Boards of Canada's first two albums struck a chord with many electronica heads, combining Digipak rhythm tracks with late sixties synths played through thirty years of accumulated stylus fluff. The Boards also have a good ear for a plangent melody, adding to the strange, sad sense of nostalgia that suffuses their music. Basically the band remind a certain generation of their seventies childhoods, and of the music playing on the nature documentaries that they watched when they were off school sick. The Boards sound like they could have been made at the Dr. Who soundtracking BBC Radiophonic Workshop (if its staff had all been massive potheads). The group's artwork and song titles also play up this haze of nostalgia.
On this new EP, however, BOC seem to be reaching towards a new, more focused sound. Opener ‘Davyan Cowboy’, a track from the last Boards' album ‘The Campfire Headphase’, dispenses with ethereality in favour of a euphonious chime of fuzzed and chorused guitar Americana. It's a rainbow hued, psych-rock instrumental rather than the parched, monochrome ambience of old, and could almost be said to be catchy. However, is conventional catchiness really what us Boards fans want?
The other tracks on the EP are more traditionally BOC in their approach, although all reflect the American theme of the collection. ‘Under the Coke Sign’ and ‘Seen the Telegraph Lines’ are minute-length ambient interludes typical of their sound: drifting wafts of out-of-focus synth vapour that evaporate before you realise they are there, like an eagle disappearing into a blue cloudless sky above the unending ribbon of an American freeway.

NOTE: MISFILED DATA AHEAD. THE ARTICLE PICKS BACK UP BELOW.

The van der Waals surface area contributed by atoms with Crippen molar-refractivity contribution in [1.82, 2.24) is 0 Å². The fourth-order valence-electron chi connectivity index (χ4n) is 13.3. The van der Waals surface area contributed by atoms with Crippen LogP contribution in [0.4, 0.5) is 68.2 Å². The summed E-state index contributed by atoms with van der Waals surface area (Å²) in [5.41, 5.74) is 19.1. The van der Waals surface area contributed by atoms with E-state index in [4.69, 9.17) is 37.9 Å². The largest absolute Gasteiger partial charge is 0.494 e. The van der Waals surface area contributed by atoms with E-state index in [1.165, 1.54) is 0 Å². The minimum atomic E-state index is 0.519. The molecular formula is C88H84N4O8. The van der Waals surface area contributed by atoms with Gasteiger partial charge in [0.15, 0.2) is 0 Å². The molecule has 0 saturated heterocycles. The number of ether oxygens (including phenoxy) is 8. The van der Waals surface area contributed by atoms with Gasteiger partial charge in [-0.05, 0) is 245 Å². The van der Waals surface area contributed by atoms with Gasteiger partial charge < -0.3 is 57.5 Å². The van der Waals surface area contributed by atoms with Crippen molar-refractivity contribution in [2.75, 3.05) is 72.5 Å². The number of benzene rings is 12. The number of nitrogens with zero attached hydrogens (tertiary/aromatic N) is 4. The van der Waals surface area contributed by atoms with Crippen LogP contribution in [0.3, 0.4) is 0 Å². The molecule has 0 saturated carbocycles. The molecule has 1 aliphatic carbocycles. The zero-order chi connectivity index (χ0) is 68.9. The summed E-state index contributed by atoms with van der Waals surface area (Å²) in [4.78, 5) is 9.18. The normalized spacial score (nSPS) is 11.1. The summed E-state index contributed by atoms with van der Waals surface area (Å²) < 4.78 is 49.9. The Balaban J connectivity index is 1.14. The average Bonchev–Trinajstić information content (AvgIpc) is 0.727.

‘Left Side Drive’ is also more like the Boards of Canada we know and love. A sweet chord sequence beams down from the upper troposphere whilst mid-tempo, electronic shuffle rhythms slowly divulge their complexity, welcoming us to BOC's thousand subtle shades of grey.
Finally, there's a remix of ‘Davyan Cowboy’ by Odds Nosdam from the extremely weird and experimental American rap outfit cLOUDDEAD (at least I think that's the correct combination of upper and lowercase letters). Odds takes the original mix and sheathes it in an out of focus, sparkly haze, ironically making it sound more like a Boards of Canada track than the original does. After a few minutes, the whole mix collapses into a long, striated drone which lasts until the end of the track.
BOC are in transition on this one. Time will tell if this new direction spans gloriously like the highway or is just a musical cul-de-sac.
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